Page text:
More News » 5 Things that mattered 2/9/2018

Big Four audit rethink

The UK’s accountancy profession says it is willing to consider placing temporary limits on the number of listed audit clients the Big Four accounting firms can have as a way of staving off a second formal competition review in seven years.

The significant concession comes on the back of a string of accounting scandals at large international companies including Tesco, BT, General Electric and Wells Fargo that have heavily undermined confidence in the profession.

Critics are increasingly concerned that the Big Four are too dominant, audit quality is too low and the wider industry is too conflicted as most firms offer both audit and consulting work to clients.

Toyota and Uber deal

Japanese carmaker Toyota says it is investing $500m (£387m) in Uber and expand a partnership to jointly develop self-driving cars.

The firm said this would involve the “mass-production” of autonomous vehicles that would be deployed on Uber’s ride sharing network.

It is being viewed as a way for both firms to catch up with rivals in the competitive driverless car market.

No-deal Brexit risk grows

“The risk of a hard [no-deal] Brexit is growing by the day,” says Joachim Lang, the head of the Federation of German Industries (BDI), in a wide-ranging interview with the Rheinische Post newspaper. “Every business would do well to prepare for this worst-case scenario.”

Pensions Regulator warning

The Pensions Regulator urges 14 company retirement schemes to consider cutting the cash offers made to members to give up their “gold standard” benefits, amid concern that “overly generous” payouts could damage the remaining funds.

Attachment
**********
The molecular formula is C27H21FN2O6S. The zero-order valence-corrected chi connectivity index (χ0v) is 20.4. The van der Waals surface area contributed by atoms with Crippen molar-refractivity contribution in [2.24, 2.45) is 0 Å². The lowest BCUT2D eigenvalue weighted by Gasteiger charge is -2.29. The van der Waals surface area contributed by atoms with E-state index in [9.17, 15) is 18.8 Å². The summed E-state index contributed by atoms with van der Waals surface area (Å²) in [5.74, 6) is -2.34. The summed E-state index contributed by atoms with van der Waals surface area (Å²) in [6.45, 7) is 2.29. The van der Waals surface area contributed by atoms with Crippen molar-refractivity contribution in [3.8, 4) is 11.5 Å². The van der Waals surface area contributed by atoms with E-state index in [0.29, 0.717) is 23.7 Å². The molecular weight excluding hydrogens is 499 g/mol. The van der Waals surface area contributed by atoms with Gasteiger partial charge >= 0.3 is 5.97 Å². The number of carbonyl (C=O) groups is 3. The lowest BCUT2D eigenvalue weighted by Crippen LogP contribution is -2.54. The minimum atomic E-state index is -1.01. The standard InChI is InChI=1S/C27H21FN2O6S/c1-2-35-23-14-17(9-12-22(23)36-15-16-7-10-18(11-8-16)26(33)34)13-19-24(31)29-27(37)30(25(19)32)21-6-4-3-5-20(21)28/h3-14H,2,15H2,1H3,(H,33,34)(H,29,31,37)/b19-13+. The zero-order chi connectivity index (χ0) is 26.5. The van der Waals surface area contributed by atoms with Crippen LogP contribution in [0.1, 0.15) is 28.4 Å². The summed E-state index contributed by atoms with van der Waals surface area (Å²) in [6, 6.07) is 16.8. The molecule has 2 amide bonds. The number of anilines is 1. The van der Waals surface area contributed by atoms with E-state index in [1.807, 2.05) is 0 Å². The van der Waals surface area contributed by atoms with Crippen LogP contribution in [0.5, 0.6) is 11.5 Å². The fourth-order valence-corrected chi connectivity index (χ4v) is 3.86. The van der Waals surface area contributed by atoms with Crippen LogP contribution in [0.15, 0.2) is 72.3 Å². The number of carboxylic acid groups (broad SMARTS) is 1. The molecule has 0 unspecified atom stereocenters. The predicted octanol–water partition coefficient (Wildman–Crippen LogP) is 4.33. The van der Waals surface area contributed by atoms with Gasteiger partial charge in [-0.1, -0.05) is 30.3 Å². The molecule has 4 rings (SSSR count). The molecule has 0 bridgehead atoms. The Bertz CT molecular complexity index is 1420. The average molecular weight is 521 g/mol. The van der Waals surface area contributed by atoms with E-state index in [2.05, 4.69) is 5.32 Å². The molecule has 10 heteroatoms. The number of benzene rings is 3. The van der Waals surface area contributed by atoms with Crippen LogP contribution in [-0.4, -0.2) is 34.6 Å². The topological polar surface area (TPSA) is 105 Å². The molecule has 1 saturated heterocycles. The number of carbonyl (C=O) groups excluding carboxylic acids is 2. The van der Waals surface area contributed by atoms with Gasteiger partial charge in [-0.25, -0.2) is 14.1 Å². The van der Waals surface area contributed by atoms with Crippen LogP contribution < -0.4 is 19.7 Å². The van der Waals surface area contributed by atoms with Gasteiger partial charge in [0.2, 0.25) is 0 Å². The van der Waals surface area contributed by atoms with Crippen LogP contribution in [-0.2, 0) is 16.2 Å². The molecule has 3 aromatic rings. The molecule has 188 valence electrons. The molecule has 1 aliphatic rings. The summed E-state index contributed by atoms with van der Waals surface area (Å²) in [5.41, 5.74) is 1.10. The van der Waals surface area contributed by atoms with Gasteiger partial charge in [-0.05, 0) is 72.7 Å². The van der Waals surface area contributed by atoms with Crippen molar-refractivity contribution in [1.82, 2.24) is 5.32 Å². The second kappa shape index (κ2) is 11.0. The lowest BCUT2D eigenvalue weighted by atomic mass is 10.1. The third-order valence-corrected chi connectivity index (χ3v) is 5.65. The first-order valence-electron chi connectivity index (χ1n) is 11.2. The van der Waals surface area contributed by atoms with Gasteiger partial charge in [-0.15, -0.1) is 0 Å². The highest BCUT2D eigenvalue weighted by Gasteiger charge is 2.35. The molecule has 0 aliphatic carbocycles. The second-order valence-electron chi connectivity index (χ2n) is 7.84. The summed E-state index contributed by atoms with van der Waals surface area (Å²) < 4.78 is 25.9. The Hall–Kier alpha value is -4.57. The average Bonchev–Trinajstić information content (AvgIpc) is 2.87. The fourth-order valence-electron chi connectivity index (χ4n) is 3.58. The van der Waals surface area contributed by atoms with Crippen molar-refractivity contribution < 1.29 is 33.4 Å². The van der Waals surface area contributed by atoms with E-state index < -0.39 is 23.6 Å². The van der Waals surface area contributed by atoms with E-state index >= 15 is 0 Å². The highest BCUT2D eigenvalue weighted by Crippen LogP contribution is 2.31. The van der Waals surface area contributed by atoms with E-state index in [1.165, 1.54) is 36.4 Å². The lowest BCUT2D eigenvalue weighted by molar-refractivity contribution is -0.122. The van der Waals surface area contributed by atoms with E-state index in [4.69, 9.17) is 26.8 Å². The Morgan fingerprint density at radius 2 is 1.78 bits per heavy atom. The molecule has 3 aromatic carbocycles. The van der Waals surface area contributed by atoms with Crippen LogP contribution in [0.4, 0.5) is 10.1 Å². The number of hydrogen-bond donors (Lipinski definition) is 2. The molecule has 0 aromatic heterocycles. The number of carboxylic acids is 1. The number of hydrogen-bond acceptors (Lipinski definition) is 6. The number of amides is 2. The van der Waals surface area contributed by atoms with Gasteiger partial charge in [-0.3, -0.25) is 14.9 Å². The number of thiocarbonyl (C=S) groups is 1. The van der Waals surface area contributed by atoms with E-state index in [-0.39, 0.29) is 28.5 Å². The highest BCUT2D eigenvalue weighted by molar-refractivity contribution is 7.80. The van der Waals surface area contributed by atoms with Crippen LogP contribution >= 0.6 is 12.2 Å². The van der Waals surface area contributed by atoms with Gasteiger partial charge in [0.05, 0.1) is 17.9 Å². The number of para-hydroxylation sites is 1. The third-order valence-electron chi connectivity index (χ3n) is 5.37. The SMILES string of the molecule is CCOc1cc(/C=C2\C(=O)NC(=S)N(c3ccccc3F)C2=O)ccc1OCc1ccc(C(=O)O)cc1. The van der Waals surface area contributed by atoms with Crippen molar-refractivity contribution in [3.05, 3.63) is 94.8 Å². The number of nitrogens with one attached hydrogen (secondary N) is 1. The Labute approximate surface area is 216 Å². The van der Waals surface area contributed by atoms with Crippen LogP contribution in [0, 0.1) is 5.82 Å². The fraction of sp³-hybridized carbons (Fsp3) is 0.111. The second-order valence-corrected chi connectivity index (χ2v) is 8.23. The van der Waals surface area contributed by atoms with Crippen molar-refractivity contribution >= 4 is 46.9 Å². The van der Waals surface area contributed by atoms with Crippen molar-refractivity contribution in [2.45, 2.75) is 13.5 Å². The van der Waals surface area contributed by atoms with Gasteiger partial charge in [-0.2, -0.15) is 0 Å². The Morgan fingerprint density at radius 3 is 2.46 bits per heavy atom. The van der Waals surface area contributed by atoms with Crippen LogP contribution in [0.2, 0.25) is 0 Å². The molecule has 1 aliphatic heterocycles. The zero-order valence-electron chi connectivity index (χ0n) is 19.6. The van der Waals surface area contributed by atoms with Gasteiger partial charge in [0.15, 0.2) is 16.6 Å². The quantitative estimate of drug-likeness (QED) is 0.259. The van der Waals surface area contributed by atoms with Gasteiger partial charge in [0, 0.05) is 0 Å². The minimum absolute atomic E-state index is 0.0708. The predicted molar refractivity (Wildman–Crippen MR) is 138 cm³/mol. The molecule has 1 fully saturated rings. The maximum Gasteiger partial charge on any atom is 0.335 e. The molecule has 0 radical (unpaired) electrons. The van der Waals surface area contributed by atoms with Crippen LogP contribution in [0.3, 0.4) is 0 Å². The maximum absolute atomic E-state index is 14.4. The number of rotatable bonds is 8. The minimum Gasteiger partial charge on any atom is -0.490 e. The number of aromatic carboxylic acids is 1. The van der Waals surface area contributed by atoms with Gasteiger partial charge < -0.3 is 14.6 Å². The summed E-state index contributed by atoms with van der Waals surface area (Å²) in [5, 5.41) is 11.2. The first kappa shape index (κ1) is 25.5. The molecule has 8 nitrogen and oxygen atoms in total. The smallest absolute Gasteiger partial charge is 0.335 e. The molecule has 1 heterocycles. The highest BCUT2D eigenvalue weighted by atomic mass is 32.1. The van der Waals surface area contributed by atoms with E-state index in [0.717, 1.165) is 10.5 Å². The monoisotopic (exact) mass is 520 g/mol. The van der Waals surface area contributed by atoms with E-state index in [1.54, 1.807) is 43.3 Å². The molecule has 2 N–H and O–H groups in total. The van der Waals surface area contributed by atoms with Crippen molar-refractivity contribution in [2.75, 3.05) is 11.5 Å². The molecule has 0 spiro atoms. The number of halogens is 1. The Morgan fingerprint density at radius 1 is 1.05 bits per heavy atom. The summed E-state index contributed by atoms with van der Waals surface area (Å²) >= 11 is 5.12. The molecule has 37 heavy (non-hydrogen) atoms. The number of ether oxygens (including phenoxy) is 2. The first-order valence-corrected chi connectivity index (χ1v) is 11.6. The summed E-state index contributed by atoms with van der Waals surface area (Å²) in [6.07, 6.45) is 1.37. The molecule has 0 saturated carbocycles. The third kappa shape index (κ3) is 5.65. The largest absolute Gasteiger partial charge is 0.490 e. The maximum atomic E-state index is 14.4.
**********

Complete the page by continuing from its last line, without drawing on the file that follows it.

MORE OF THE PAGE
The amount of money flowing out of company “defined benefit” schemes reached a record of £21bn  over the past year, as tens of thousands of current and former workers converted their future retirement income stream into a cash lump sum.

Record fine over ethical breaches

Grant Thornton has been fined a record £4 million for serious ethical breaches after it allowed one of its former partners, who was still employed as a consultant by the firm, to join the audit committees of two of its clients, Nichols, the maker of Vimto, and the University of Salford.

The conflict of interest created by Eric Healey, who was a senior partner at Grant Thornton before he left in 2009, created “serious familiarity and self-interest threats” and resulted in the “loss of independence” in eight audits over four years.